• RECEIVE THE GIFTS MEMBERS SHARE WITH YOU HERE...THEN...CREATE SOMETHING TO ENCHANT OTHERS THAT YOU WANT TO SHARE

    You know what we all love...

    When you enchant people, you fill them with delight and yourself in return. Have Fun!!!

Sign in to follow this  
Jim W

What would you like to see?

Recommended Posts

Jim W

Just a question regarding what info we provide related to SE Minnesota fishing.

YEs we provide, stream flow, "Hopper's" hatch info, if they are biting, presentation info and over all fishing reports for South Eastern Minnesota.

What would you as a regular visitor to this forum, like to see written or discussed. IS there something missing? Just curious!

Extremely excited about this years "Open Water" season!

Keep the rods bendin'!!!

Jim Wernimont

Root River Guide Service
(507) 346-7208
Spring Valley, MN

Share this post


Link to post
Share on other sites
Sarge

I would love to see more local people visit and join in to this forum!!

When I go tackle shopping I try to make a point of telling at least one other person who is looking at fishing stuff about this site.

I think I better go buy some more stuff!!

Share this post


Link to post
Share on other sites
Creek Kid

I agree with trying to get more folks on this forum. Kudos to Jim W & Sarge on the quality of info though. I've recruited one new member. This seems to be the ONLY forum where stream trout are discussed at all. Walleyes and largemouths are fun but there's something about a big ol' brown bending your rod over in a spring-fed creek. I appreciate the stream reports when spring rolls around. Please keep posting these when possible. I'm always baffled how 2 or 3 streams can be within 5 miles of each other and one can be flooding and another not even dirty.

Share this post


Link to post
Share on other sites
Guest

Okay, I confess, I'm a smallie junkie. I search this site for information on the local smallie action. I too have passed on information about this site and a couple of other favorite sites to new fishing friends every chance I get. I especially liked a thread that was out about a year or so ago when people were discussing some of their favorite smallie spots. I would also be interested in seeing any stories about fishing within the city limits of Rochester. My barber seems to think that there are big fish below the Silver Lake dam waiting to be caught.

------------------
Fish On!
Big Lew

Share this post


Link to post
Share on other sites
Jim W

Big Lew,

Growing up, I use to spend just about every day either on Silver lake or below the dam. It was truly phenomenal fishing! However the city decided to fill in the scour hole below the dam, eliminating a huge fishery. It has been a couple decades since I have returned below the dam.

I am hoping to get out in a canoe and hit Silver lake this year. There are some bass to be had in there! I will definitely give report, especially when I catch the State record eh?LOL!

PS. I hope I can convince Sarge in spending his Tax return on a new square back alumacraft!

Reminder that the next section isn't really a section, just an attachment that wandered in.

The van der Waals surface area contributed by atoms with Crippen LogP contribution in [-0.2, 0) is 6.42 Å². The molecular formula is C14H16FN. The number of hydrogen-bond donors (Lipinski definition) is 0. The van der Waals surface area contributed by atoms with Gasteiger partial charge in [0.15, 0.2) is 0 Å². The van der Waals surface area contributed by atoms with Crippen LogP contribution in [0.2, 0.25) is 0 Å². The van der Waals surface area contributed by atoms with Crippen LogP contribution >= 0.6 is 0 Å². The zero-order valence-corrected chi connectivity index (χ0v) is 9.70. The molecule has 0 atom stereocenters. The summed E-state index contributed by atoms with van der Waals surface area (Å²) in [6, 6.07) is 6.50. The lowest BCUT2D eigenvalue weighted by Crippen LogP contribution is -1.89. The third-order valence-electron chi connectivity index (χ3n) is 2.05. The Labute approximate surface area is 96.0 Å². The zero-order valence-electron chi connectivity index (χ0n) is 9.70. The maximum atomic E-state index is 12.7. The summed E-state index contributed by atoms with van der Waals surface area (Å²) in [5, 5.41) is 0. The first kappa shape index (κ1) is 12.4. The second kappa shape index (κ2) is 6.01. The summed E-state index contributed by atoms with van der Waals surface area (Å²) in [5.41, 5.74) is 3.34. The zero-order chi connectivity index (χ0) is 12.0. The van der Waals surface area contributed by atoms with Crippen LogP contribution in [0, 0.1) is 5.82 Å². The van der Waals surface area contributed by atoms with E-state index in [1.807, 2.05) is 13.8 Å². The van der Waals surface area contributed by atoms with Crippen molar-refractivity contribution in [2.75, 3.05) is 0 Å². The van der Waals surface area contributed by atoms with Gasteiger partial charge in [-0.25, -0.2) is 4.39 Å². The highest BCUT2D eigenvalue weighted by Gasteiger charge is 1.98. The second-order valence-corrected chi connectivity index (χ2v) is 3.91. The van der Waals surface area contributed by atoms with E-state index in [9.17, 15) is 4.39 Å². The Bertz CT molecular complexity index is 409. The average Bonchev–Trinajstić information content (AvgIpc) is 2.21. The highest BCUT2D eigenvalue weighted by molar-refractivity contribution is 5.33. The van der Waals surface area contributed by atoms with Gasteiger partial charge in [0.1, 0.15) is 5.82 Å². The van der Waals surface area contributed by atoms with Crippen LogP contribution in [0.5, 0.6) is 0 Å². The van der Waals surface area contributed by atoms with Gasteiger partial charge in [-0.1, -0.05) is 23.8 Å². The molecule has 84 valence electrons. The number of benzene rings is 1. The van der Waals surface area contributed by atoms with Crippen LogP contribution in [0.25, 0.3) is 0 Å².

Jim W

[This message has been edited by Jim W (edited 03-05-2002).]

Share this post


Link to post
Share on other sites
Guest

Jim W. You may remember a post last summer from me. I had gone below the Silver Lake dam in my canoe with a buddy on the 4th of July. My partner thought for sure I was going to throw him in the drink because of his constant snags. He did claim one "hit" that felt pretty big, but the line broke. We were using 6 lb test and light action gear. I didn't have a single bite that day. Before sitting below the dam we had ventured down stream to almost the 37th Street bridge and back. We had put in just below the rec center.It was a great day to be on the water and it was definately a learning experience. We both look forward to getting back to the river this summer. According to my barber, there should be some awesome smallmouth bass and a few northerns down there below the dam.

------------------
Fish On!
Big Lew

Share this post


Link to post
Share on other sites
DARK30

I WOULD JUST LOVE TO SEE A 25" BROWN ROCKET OUT OF NOWHERE AND GRAB MY LIITLE GREEN BUG AND HEAD FOR COVER! YUP! SEE MY ROD BENT OVER AND HEAR THE REEL SPEAK! ALL UNDER THE WATCHFULL EYES OF THE SWEDISH BIKINI TEAM (BEARING GIFTS OF COLD HONEY WEIST) OF COURSE!

I FEEL LIKE STARTING A FIRE...A SMART ONE!

------------------
cast,cast,cast,cast......

Share this post


Link to post
Share on other sites
Guest
This topic is now closed to further replies.
Sign in to follow this  



  • Your Responses - Share & Have Fun :)

    • chucker1101
      These aren't campsites to bring your Ranger fiberglass or decked-out Lund into. They're better fitted for smaller 14-16 ft alum boats, something you can drag on shore. Though i'm sure you can figure out how to secure something bigger. Cliff is right, most have sandy/pebble shorelines to pull a smaller boat onto. Almost all of them are well-protected from the prevailing WSW wind. You're gonna get wakes rolling into shore from passing boats, though, as it's a pretty well traveled section of the lake.
    • brrrr
      I camped at a couple sites a few years ago.  no docks, but most of the sites had a half way decent place to put the boat in.  one had a decent log to tie to.  another I threw a couple anchors out back and was able to tie off to a couple trees to keep the boat close yet off the rocks. 
    • Cliff Wagenbach
      I do not think that there are docks at the overnight campsites but some do have sandy shorelines. Most of the shore lunch/picnic  sites do have docks but are not overnight camping sites. Cliff
    • Getanet
      Thanks for the info guys. Looks like I have some research to do. Chucker, do you know if Hinsdale Island has a place to dock a boat ?  I'd hate to have it banging against rocks all night.
    • Rick
      The new northern pike fishing regulations, which were announced recently and go into effect on the May 12 fishing opener, have three distinct zones to address the different characteristics of pike populations in Minnesota, according to the Department of Natural Resources.

      Each of the zones – north-central, northeast and south – provide protection for different sizes of pike, and there are reasons for those differences. “We’re continuing to let anglers know there are new pike regulations for those who want to keep pike on inland waters,” said Chris Kavanaugh, DNR northeast region fisheries manager. “We also want to share the thinking behind the new regulations.” North-central zone